English: PR to MoV

In The Merchant of Venice by William Shakespeare, revenge is in some ways justified but in other cases is not. The difference between right and wrong when it comes to revenge is similar to the difference between Christians and Jews. This difference is what makes Shylock’s desire for revenge justified.

The act of revenge due to abuse is justified when it comes to Shylocks life but not the Christians’ lives. Shylock wanted revenge for how Antonio treated him. “You call me misbeliever, cut-throat dog, / And spit upon my Jewish gaberdine, / And all for use of that which is mine own” (Act 1, Scene 3, ll. 106-108). Words are harmful but they can be ignored, but when Antonio continuously bad-mouthed Shylock to the point where Shylock’s religion was being treated like trash is what resulted in Shylock revolting. What pushed Shylock over the edge was him losing his daughter and his money to a Christian. His actions towards revenge at first seemed unjust but in the end, when Shylock’s religion was thrown away we felt empathy for him… Now the Jews were in the right while the Christians were in the wrong, but Shylock being by himself against many Christians the chances of him succeeding in his revenge was almost impossible.

Revenge cannot be justified as right when there is a chance that someone will suffer. Shylocks revenge was fueled by rage and hatred towards Antonio. He decided that making a loan and acting kindly towards Antonio will aid him later on with his true desire…

“O father Abram, what these Christians are, / Whose own hard dealings teaches them suspect / The thoughts of others! Pray you tell me this: / If he should break his day what should I gain / By the exaction of the forfeiture? / A pound of man’s flesh, taken from a man, / Is not so estimable, profitable neither, / As flesh of muttons, beefs, or goats. I say / To buy his favour, I extend this friendship. / If he will take it, so; if not adieu, / And for my love, I pray you wrong me not” (Act 1, Scene 3, ll. 156-166).

He wanted to kill Antonio by using a loan they both signed. His desire to kill Antonio because of hatred was unjust because although Antonio might have harmed Shylock mentally he did not physically harm Shylock. Antonio deserved to apologize at least to Shylock but this was never going to be enough because with his daughter gone, Shylock had barely any money and no one on his side, all he had was himself and his religion.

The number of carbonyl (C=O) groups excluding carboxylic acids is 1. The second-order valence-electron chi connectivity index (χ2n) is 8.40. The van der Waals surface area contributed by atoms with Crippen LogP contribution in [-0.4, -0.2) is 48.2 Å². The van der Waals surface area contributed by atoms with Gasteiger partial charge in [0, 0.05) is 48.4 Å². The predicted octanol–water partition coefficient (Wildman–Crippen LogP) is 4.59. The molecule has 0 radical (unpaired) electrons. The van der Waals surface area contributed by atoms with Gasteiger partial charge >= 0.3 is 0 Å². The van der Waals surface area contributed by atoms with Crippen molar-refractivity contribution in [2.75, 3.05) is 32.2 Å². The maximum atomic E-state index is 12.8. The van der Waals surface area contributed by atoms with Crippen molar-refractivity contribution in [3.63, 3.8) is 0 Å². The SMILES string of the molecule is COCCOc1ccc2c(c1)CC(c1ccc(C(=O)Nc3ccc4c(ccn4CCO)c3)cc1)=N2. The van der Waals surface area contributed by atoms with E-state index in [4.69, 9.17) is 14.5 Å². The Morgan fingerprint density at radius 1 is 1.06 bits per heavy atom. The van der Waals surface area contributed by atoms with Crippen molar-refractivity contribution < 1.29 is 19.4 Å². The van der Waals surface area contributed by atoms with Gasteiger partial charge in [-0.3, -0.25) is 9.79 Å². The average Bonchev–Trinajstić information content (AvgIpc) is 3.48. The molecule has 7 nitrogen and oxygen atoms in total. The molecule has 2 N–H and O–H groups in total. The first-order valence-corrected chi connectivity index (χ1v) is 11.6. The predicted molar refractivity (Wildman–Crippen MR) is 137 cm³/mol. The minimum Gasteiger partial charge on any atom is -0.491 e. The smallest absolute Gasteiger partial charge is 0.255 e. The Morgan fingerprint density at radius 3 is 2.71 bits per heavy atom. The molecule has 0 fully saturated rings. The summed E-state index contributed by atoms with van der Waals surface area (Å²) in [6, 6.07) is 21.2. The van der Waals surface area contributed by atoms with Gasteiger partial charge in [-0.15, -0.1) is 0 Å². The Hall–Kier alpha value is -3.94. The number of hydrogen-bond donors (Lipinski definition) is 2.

The difference between what is right and what is wrong is like the difference between Christians and Jews, they can never accept each other. “Certainly the Jew is the very devil incarnation, / and, in my conscience, my conscience is but a kind of / hard conscience to offer to counsel me to stay with the / Jew” (Act 2, Scene 1, ll. 24-27). Neither religion is right or wrong in a sense. They act based on how they have been raised. If calling the other a devil lives up to the normal standard of life then they do not deserve to be called people.  While Christians prominently overrule Jews both want mercy for different reasons… Jews meaning Shylock alone wants mercy for his religion, he wants to be respected for who he is, he is tired of being shunned by the Christians. The Christians want Shylock to show mercy to Antonio, they want mercy but we can see that when they made Shylock beg for his life they did not show him any mercy whatsoever. It seems as if their actions are lies for the truth, wanting mercy vs actually showing mercy, the Christians truly are terrible people towards Jews. Christians and Jews within this story seem as if they will never respect one another, if Antonio was to have never provoked Shylock maybe Shylock would have been able to save his identity. Without his identity, without any sign of mercy from anyone around him Shylock was no longer a Jew, he was no longer himself.

The effect that inflicting revenge can have on a person or group of people will never result in anything good. Revenge is fueled by hatred, by a change in your life that you can’t accept and this is exactly what we saw in Shylock’s case. He lost everything in the end because of revenge. What good did it bring him to try and force change upon the Christians? Nothing good came out of his actions… All that came was more pain and more loss for his already broken character.

 

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